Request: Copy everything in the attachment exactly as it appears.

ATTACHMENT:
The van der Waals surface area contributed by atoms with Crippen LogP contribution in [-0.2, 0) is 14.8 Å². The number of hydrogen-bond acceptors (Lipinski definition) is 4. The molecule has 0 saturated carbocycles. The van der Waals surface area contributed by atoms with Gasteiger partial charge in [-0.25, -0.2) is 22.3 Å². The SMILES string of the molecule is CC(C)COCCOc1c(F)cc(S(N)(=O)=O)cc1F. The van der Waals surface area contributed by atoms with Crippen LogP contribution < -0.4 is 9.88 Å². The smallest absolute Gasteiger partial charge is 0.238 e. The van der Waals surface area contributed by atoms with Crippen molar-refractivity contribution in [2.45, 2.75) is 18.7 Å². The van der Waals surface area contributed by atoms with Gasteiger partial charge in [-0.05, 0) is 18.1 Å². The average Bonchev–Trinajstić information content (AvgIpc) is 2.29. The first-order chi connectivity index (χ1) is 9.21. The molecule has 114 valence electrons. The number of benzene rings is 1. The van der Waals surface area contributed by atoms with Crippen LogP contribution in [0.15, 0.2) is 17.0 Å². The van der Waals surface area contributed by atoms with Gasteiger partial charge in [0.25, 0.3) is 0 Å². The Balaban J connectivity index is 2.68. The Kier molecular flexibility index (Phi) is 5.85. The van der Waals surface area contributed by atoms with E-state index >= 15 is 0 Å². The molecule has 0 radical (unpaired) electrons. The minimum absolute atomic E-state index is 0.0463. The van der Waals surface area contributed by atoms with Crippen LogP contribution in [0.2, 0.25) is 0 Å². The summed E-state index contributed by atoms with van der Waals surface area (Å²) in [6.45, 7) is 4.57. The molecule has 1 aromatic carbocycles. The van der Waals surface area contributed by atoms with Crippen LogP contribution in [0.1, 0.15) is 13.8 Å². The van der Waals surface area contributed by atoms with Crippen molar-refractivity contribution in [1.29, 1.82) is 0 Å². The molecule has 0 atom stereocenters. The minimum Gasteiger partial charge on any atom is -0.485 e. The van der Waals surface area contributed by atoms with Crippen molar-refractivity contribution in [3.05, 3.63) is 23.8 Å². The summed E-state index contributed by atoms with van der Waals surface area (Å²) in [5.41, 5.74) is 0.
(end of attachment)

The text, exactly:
The van der Waals surface area contributed by atoms with Crippen LogP contribution in [-0.2, 0) is 14.8 Å². The number of hydrogen-bond acceptors (Lipinski definition) is 4. The molecule has 0 saturated carbocycles. The van der Waals surface area contributed by atoms with Gasteiger partial charge in [-0.25, -0.2) is 22.3 Å². The SMILES string of the molecule is CC(C)COCCOc1c(F)cc(S(N)(=O)=O)cc1F. The van der Waals surface area contributed by atoms with Crippen LogP contribution < -0.4 is 9.88 Å². The smallest absolute Gasteiger partial charge is 0.238 e. The van der Waals surface area contributed by atoms with Crippen molar-refractivity contribution in [2.45, 2.75) is 18.7 Å². The van der Waals surface area contributed by atoms with Gasteiger partial charge in [-0.05, 0) is 18.1 Å². The average Bonchev–Trinajstić information content (AvgIpc) is 2.29. The first-order chi connectivity index (χ1) is 9.21. The molecule has 114 valence electrons. The number of benzene rings is 1. The van der Waals surface area contributed by atoms with Crippen LogP contribution in [0.15, 0.2) is 17.0 Å². The van der Waals surface area contributed by atoms with Gasteiger partial charge in [0.25, 0.3) is 0 Å². The Balaban J connectivity index is 2.68. The Kier molecular flexibility index (Phi) is 5.85. The van der Waals surface area contributed by atoms with E-state index >= 15 is 0 Å². The molecule has 0 radical (unpaired) electrons. The minimum absolute atomic E-state index is 0.0463. The van der Waals surface area contributed by atoms with Crippen LogP contribution in [0.2, 0.25) is 0 Å². The summed E-state index contributed by atoms with van der Waals surface area (Å²) in [6.45, 7) is 4.57. The molecule has 1 aromatic carbocycles. The van der Waals surface area contributed by atoms with Crippen LogP contribution in [0.1, 0.15) is 13.8 Å². The van der Waals surface area contributed by atoms with Crippen molar-refractivity contribution in [1.29, 1.82) is 0 Å². The molecule has 0 atom stereocenters. The minimum Gasteiger partial charge on any atom is -0.485 e. The van der Waals surface area contributed by atoms with Crippen molar-refractivity contribution in [3.05, 3.63) is 23.8 Å². The summed E-state index contributed by atoms with van der Waals surface area (Å²) in [5.41, 5.74) is 0.